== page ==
New functionality in Vulcan 9 targets specific applications in resource modelling and underground design alongside improvements to software architecture to manage massive databases.
Maptek customers attending the 2013 users conference in Brisbane this week will hear about the new features first hand, with the product release set for the end of the year.
‘Vulcan 9 gives users the freedom to apply their expertise to solve tasks in the way they want,’ said Vulcan Product Manager, Eric Gonzalez.
‘Vulcan 9 has new and improved capabilities for modelling, object attribution, underground design, and a completely new graphics engine. The amount of data users can load and manipulate is only restricted by their hardware.’
Users will be able to combine implicit modelling with existing Vulcan tools to create their own unique approach for generating complex 3D surfaces. Geologists can spend more time refining interpretations, rather than generating basic models.
The new object attributes feature in Vulcan 9 means that unlimited information about an object is available on demand for making better decisions. Any edits are automatically updated in the downstream process. Instead of re-running reserves based on a new design, a single mouse-over on a point shows new reserve information.
A new expressions tool assigns the properties of an object as attributes, for example, tonnage and grade from a block model can be stored against the design object and updated on demand.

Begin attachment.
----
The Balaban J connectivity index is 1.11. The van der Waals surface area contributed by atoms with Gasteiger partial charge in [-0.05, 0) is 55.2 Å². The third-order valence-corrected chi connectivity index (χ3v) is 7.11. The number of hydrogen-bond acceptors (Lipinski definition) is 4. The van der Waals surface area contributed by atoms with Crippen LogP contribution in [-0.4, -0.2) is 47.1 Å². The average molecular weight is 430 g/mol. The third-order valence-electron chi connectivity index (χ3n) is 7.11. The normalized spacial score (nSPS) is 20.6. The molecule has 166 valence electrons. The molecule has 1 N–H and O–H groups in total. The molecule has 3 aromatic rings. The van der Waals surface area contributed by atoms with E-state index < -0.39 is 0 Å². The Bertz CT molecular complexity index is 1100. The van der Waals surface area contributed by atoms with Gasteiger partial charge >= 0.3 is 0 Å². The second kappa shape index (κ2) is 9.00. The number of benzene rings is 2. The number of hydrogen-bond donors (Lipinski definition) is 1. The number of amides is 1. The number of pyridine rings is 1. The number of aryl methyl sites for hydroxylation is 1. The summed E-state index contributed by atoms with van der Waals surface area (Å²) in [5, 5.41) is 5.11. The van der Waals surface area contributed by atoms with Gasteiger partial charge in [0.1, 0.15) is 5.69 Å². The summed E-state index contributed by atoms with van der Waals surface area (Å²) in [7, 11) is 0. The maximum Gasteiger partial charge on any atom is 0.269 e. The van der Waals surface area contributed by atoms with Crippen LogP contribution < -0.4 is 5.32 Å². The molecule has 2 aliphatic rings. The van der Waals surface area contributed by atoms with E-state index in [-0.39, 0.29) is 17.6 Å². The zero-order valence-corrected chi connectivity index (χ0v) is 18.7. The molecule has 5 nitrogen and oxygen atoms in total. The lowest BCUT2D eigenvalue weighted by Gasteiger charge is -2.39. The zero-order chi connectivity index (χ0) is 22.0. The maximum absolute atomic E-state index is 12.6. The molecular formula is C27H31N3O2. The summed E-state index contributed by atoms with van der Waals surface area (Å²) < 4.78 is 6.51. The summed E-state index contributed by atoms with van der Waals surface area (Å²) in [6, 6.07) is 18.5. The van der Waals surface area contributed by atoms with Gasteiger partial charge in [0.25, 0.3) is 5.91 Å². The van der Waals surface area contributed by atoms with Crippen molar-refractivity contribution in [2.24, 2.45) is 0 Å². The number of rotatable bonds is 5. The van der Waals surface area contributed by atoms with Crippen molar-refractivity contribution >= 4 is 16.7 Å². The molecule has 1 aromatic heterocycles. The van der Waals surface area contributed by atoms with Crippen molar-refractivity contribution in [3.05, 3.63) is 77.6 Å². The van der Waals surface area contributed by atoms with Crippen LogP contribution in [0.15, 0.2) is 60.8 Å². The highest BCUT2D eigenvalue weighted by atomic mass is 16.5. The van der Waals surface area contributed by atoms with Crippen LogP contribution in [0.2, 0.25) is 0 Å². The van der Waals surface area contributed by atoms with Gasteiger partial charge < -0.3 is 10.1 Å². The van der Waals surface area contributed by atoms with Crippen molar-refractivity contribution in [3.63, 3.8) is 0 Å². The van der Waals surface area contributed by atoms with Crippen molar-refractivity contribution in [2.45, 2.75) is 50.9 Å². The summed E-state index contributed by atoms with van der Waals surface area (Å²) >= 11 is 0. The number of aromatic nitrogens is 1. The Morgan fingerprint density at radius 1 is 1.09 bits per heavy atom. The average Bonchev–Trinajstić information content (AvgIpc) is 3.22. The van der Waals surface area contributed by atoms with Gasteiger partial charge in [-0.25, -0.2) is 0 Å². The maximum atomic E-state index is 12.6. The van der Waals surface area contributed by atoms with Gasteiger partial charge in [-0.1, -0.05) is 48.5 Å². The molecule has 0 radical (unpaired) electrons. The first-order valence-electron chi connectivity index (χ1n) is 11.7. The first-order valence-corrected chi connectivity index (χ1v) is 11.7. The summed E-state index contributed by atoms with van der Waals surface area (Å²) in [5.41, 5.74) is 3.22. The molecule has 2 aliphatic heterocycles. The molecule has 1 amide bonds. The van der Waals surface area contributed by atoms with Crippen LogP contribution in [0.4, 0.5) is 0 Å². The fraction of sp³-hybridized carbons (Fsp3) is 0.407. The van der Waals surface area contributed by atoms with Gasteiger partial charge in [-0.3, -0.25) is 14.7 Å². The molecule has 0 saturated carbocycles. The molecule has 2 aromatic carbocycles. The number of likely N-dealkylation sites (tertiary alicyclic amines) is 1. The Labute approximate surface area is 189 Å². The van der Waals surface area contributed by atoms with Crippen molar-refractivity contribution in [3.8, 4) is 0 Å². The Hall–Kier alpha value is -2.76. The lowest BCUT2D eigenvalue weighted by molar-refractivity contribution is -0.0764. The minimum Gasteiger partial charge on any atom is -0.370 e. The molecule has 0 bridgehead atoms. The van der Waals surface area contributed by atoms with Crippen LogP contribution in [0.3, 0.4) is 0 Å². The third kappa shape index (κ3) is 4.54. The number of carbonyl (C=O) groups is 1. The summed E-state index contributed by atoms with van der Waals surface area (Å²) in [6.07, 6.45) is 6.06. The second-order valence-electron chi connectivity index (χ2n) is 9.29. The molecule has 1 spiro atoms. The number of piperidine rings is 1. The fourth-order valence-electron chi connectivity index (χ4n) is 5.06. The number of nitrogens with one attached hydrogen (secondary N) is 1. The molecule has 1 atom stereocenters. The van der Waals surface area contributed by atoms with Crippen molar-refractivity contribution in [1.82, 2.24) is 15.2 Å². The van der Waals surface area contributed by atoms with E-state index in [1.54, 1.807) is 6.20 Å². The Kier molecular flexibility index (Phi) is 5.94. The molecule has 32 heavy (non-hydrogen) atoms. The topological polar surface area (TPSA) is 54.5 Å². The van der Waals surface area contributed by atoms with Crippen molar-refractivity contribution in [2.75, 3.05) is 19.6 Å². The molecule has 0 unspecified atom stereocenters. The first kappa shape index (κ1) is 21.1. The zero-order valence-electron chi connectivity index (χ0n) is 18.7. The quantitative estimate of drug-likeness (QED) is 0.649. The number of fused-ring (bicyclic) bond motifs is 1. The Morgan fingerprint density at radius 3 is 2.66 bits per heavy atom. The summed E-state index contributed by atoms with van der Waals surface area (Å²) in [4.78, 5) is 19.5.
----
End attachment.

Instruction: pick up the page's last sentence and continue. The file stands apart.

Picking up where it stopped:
The Locally Varying Anisotropy (LVA) method can be applied to account for arbitrary search paths for grade estimation, improving results when modelling complex stratiform orebodies.
Enhancements to underground ring design and underground mine design tools will streamline workflow and increase productivity.
A new tool for designing highwall ramps will save time, with the sequence of designs saved and easily replicated on different strips. Pit solids can be cut up by the highwall templates, block lines, and horizons to enable individual solids to be created for reserving against a Vulcan HARP model. Strip ratios can be calculated from user-defined block model variables, and strip ratio calculations can be limited to a lowest mineable level, based on elevation, depth, surface or horizon floor.
Enhanced parameters for haul segments take into account the effect of rolling resistance as well as gradient on haulage route times. A new algorithm provides a better estimation for distances based on actual bench geometry at the time of mine haulage.
‘Maptek maintains its focus on providing operations with decision support tools which play a key role in driving productivity improvements,’ concluded Gonzalez. ‘There’s still more to do. With Vulcan 9 we’ve provided tools which make customers’ work easier and have also set up a platform to deliver wow factor in the future.’
Workshops at the users conference allowed attendees to enjoy some hands-on experience with Vulcan 9.